To place our discussion of laches in context, we first take note of the principles governing application of the doctrine of "undue influence" with respect to both wills and inter vivos transfers, as expressed by the Supreme Court in a dispute between a father and his son over inter vivos transfers that stripped the father of virtually all his assets:
With respect to a will, to create a presumption of undue influence the contestant, by comparison, must show the existence not only of a confidential relationship, but also "suspicious circumstances," however "slight." Haynes, supra, 87 N.J. at 176. Without proof of suspicious circumstances, a confidential relationship will not give rise to the presumption in the testamentary context. 5 N.J. Practice, Clapp, Wills & Administration § 62, at 224-28 (3d ed. 1982). Underlying the absence of a requirement of showing suspicious circumstances with an inter vivos gift is the belief that a living donor is not likely to give to another something that he or she can still enjoy. Id. at § 62, at 226 n. 15.
When the presumption of undue influence arises from an inter vivos gift, the donee has the burden of showing by clear and convincing evidence not only that "no deception was practiced therein, no undue influence used, and that all was fair, open and voluntary, but that it was well understood." In re Dodge, supra, 50 N.J. at 227 (quoting In re Fulper's Estate, 99 N.J. Eq. 292, 302 (Prerog. Ct.1926)); accord Slack, supra, 66 N.J. Eq. at 449; Mott, supra, 49 N.J. Eq. at 198. If the donor is dependent on and makes an "improvident gift" to the donee that strips the donor of all or virtually all his assets, a presumption arises that the donor did not understand the consequences of his act. Vanderbach v. Vollinger, 1 N.J. 481, 489 (1949). In this context, the donee must show that the donor "had the benefit of competent and disinterested counsel." Seylaz, supra, 5 N.J. at 173; accord Vanderbach, supra, 1 N.J. at 489. A similar rule applies when a physically or mentally weakened donor, without receiving any advice, makes a gift to a donee on whom the donor depends. If that gift leaves the donor without adequate means of support, the presumption of undue influence is conclusive. Seylaz, supra, 5 N.J. at 173; Vanderbach, supra, 1 N.J. at 488-89; In re Fulper's Estate, supra, 99 N.J. Eq. at 302. When the donor is not dependent on the donee, however, "independent advice is not a prerequisite to the validity of an improvident gift even though the relationship between the parties is one of trust and confidence." Seylaz, supra, 5 N.J. at 173. [Pascale v. Pascale, 113 N.J. 20, 30-31 (1988).]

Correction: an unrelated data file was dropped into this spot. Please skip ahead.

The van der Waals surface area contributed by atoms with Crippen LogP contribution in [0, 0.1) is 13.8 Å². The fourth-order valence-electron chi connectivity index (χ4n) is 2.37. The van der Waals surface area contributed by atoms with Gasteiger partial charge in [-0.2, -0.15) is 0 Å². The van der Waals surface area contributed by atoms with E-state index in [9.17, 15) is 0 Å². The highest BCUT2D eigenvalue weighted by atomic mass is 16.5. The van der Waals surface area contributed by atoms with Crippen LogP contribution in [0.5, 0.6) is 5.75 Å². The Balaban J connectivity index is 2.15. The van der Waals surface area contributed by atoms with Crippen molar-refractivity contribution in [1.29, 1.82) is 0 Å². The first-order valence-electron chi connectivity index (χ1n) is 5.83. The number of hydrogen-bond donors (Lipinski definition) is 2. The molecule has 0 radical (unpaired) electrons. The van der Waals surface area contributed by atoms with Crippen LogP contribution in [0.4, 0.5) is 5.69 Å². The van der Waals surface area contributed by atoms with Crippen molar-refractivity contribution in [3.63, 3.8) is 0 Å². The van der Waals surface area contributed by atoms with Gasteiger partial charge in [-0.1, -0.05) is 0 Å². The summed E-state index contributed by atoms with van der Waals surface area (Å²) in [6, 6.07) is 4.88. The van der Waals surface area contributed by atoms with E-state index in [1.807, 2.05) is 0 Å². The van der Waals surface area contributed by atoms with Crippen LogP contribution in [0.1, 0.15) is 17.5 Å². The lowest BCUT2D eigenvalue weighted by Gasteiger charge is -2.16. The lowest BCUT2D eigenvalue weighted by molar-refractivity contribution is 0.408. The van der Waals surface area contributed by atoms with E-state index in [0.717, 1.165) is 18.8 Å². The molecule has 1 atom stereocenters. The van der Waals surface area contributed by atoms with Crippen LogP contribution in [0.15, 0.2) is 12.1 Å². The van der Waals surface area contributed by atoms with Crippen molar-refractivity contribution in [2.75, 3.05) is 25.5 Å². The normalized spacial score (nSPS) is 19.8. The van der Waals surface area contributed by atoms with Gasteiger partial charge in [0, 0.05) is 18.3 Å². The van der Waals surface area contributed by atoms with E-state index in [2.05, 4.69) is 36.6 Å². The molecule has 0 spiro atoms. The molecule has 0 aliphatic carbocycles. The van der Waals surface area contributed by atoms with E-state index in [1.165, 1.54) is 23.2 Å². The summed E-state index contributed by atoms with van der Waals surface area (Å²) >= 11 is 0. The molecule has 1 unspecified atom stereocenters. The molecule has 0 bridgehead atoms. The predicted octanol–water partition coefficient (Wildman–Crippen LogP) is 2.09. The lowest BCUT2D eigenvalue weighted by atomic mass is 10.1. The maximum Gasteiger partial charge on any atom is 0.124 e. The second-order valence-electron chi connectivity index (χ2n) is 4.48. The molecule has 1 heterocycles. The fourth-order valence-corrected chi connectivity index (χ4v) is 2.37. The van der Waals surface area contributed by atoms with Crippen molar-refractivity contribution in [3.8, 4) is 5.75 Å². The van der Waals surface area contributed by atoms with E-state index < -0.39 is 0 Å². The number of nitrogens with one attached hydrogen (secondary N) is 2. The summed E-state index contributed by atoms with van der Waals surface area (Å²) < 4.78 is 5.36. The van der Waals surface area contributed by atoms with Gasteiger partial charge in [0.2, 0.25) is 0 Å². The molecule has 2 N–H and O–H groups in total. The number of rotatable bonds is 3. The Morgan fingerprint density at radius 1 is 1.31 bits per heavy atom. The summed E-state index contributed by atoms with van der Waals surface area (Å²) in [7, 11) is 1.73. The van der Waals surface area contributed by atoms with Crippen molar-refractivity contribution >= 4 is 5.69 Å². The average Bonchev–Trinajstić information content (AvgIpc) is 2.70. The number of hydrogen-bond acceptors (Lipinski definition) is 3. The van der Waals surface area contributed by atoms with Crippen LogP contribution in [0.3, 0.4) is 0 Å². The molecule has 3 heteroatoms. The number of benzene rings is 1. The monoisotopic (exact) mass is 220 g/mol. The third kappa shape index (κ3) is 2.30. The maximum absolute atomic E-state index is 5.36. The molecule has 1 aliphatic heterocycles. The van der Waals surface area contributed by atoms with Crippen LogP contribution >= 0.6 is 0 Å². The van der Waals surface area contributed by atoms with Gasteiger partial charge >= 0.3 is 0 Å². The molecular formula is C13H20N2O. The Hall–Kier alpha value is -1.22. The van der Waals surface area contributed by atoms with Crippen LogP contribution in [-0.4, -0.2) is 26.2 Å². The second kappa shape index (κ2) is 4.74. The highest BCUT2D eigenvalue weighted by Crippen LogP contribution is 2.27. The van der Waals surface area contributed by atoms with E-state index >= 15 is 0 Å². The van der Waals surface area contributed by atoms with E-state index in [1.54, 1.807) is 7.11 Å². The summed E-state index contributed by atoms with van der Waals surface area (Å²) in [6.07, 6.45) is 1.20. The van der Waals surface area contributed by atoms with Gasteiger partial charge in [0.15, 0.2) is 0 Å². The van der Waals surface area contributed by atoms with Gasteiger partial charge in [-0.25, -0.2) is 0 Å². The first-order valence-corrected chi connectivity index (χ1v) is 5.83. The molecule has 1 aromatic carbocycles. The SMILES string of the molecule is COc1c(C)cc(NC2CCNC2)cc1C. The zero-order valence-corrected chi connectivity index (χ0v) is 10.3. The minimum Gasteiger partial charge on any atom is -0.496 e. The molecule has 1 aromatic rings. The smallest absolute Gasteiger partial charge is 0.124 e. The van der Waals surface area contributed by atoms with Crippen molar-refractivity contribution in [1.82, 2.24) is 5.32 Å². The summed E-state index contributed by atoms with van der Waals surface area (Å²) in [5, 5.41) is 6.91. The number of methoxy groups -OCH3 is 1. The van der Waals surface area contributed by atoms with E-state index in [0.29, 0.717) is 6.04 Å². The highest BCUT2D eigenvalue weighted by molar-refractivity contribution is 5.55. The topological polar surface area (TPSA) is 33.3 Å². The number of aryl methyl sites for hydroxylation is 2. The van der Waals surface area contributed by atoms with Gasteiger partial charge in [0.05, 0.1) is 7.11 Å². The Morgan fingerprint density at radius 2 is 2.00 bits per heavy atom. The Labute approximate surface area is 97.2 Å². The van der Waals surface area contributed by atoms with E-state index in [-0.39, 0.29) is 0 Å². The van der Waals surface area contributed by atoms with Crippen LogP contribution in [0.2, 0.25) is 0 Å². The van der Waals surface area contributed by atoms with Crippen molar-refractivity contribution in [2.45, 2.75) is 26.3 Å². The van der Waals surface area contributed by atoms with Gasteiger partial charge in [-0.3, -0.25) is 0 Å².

In considering the application of the doctrine of laches to these circumstances, we are guided by this explanation, appearing in Lavin v. Hackensack Bd. of Ed., 90 N.J. 145 (1982):
The length of delay, reasons for delay, and changing conditions of either or both parties during the delay are the most important factors that a court considers and weighs. . . . The length of the delay alone or in conjunction with the other elements may result in laches. . . . It is because the central issue is whether it is inequitable to permit the claim to be enforced, that generally the change in conditions or relations of the parties coupled with the passage of time becomes the primary determinant. That is why some courts have stated that the mere lapse of time is insufficient, though, as indicated above, that is an overstatement of the principle. Inequity, more often than not, will turn on whether a party has been misled to his harm by the delay. [Id. at 152-153 (citations and footnote omitted).]